A seemingly simple question this one might look considering the genesis of what is now known as urban music. Not that it provides us with the opportunity to define what it is or is not, but it is all clear that Lucius Banda will be considered as the traditional archetype of our local music.
That it is on one hand, but on the other hand, Tay Grin exemplifies what ought to be known as the urban type of music.
Now what is bringing me into this talk this week is observation made over a period of two subsequent weekends.
There is a new joint in town – Blantyre – called Dusk to Dawn where one Friday, Tay Grin decided to organise what he called Afrima nomination party. He simply used the social media without going to the traditional advertising platforms to announce about the event. What followed is the jam parked dance floor where patrons parted with K2000 to gain entrance.
It should also be mentioned that performances started from midnight to morning and patrons kept trouping in all this while. There was lack of parking space outside the club and it clearly shows what this means when we compare it to this.
Come the following Friday, Lucius Banda and Zembani Band also performed at venue and the story was different as it failed to park to its capacity.
There are different schools of thought that are emerging in order to explain away this disparity. But I should say from the onset that this does not mean Tay Grin is better off as others are arguing.
I think it all goes down to the niche audience that these two artists separately appeals to. It is becoming an extremely painful reality that the urban audience is taking over the space.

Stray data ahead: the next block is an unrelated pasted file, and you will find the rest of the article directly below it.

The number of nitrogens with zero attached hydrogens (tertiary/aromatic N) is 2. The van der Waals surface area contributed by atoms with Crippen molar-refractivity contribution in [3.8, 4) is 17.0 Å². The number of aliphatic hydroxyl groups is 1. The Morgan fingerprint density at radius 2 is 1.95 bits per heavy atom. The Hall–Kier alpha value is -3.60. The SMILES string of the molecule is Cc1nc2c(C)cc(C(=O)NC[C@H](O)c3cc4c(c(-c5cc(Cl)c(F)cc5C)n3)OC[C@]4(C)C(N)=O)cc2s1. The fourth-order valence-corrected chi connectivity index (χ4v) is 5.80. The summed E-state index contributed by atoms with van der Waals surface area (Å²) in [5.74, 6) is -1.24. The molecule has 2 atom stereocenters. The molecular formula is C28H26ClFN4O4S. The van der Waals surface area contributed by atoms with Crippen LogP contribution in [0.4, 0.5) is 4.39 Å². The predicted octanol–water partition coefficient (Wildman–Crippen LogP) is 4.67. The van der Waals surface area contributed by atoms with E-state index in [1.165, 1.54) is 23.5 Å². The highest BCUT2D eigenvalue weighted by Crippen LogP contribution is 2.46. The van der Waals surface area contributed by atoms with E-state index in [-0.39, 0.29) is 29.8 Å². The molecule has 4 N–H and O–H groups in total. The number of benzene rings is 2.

Because the urban is more appealing to the youthful population which is becoming a dominant force it is clear as they say in marketing that ‘consumers of niche products become product advocates more often because they feel more connected to the product and realize it was made for them’.
A good example is the free Ndirande show by Fredokiss. He parked a venue in a way that no meeting, be it political or religious could achieve. With politics and religion you know their manipulative power where they will try to profess popularity by parking vehicles with people that they ferry to such spots for obvious reasons. For Fredokiss it was just consumers of his niche products walking by foot to the venue.
What it means for traditional musicians is that this is the market to explore. Lucius has tried to feature hot musicians every time they are taking the music industry head on.
Recently, Fredokiss who is also known as Ghetto King Kong released latest hit song “Njira Zawo” which features Lucius Banda. This is the rendition of Lucius’ “Ali ndi njira Zawo” and if anything one would think that it should have been the other way round.
What is happening right now on the market shows that a very big boundary is developing, on one side there is the urban niche audience and on the other there is the traditional one. Again the venues also matter because it looks like the way Dusk to Dawn is designed it makes urban music lovers identify with it more than the traditional music followers.
If it were at Motel Paradise for example, would the Lucius Banda, Tay Grin comparison remain the same? At the risk of being wrong I would want to believe otherwise. It does not at all compare the two on the strength of their musical talent but it rather speaks of the shifting in fortunes for various reasons.
Unfortunately the urban niche audience has internet while the traditional remains there in the past where newspapers and radio announcements mattered.
The industry players perhaps need to rethink.